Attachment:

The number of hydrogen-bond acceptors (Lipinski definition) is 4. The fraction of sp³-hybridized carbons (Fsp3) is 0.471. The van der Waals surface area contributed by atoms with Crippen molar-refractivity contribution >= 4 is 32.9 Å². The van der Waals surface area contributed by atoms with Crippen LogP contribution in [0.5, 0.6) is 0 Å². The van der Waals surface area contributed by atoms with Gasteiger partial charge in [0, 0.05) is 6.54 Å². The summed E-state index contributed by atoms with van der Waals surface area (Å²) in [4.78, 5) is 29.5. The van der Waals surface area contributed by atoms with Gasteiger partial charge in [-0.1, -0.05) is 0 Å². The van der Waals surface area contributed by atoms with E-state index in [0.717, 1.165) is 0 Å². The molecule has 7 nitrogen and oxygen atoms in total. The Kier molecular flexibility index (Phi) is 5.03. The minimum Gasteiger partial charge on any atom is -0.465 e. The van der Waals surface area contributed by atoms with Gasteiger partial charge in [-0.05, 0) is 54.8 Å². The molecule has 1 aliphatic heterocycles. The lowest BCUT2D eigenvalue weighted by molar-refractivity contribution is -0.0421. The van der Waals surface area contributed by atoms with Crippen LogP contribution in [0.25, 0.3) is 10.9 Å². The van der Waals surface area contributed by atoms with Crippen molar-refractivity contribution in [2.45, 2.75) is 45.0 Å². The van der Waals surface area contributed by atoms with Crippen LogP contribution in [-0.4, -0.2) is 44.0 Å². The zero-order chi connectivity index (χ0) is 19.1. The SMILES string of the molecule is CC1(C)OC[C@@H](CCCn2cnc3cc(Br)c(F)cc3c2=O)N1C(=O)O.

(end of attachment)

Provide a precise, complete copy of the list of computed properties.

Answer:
The number of hydrogen-bond acceptors (Lipinski definition) is 4. The fraction of sp³-hybridized carbons (Fsp3) is 0.471. The van der Waals surface area contributed by atoms with Crippen molar-refractivity contribution >= 4 is 32.9 Å². The van der Waals surface area contributed by atoms with Crippen LogP contribution in [0.5, 0.6) is 0 Å². The van der Waals surface area contributed by atoms with Gasteiger partial charge in [0, 0.05) is 6.54 Å². The summed E-state index contributed by atoms with van der Waals surface area (Å²) in [4.78, 5) is 29.5. The van der Waals surface area contributed by atoms with Gasteiger partial charge in [-0.1, -0.05) is 0 Å². The van der Waals surface area contributed by atoms with E-state index in [0.717, 1.165) is 0 Å². The molecule has 7 nitrogen and oxygen atoms in total. The Kier molecular flexibility index (Phi) is 5.03. The minimum Gasteiger partial charge on any atom is -0.465 e. The van der Waals surface area contributed by atoms with Gasteiger partial charge in [-0.05, 0) is 54.8 Å². The molecule has 1 aliphatic heterocycles. The lowest BCUT2D eigenvalue weighted by molar-refractivity contribution is -0.0421. The van der Waals surface area contributed by atoms with Crippen LogP contribution in [0.25, 0.3) is 10.9 Å². The van der Waals surface area contributed by atoms with Crippen molar-refractivity contribution in [2.45, 2.75) is 45.0 Å². The van der Waals surface area contributed by atoms with Crippen LogP contribution in [-0.4, -0.2) is 44.0 Å². The zero-order chi connectivity index (χ0) is 19.1. The SMILES string of the molecule is CC1(C)OC[C@@H](CCCn2cnc3cc(Br)c(F)cc3c2=O)N1C(=O)O.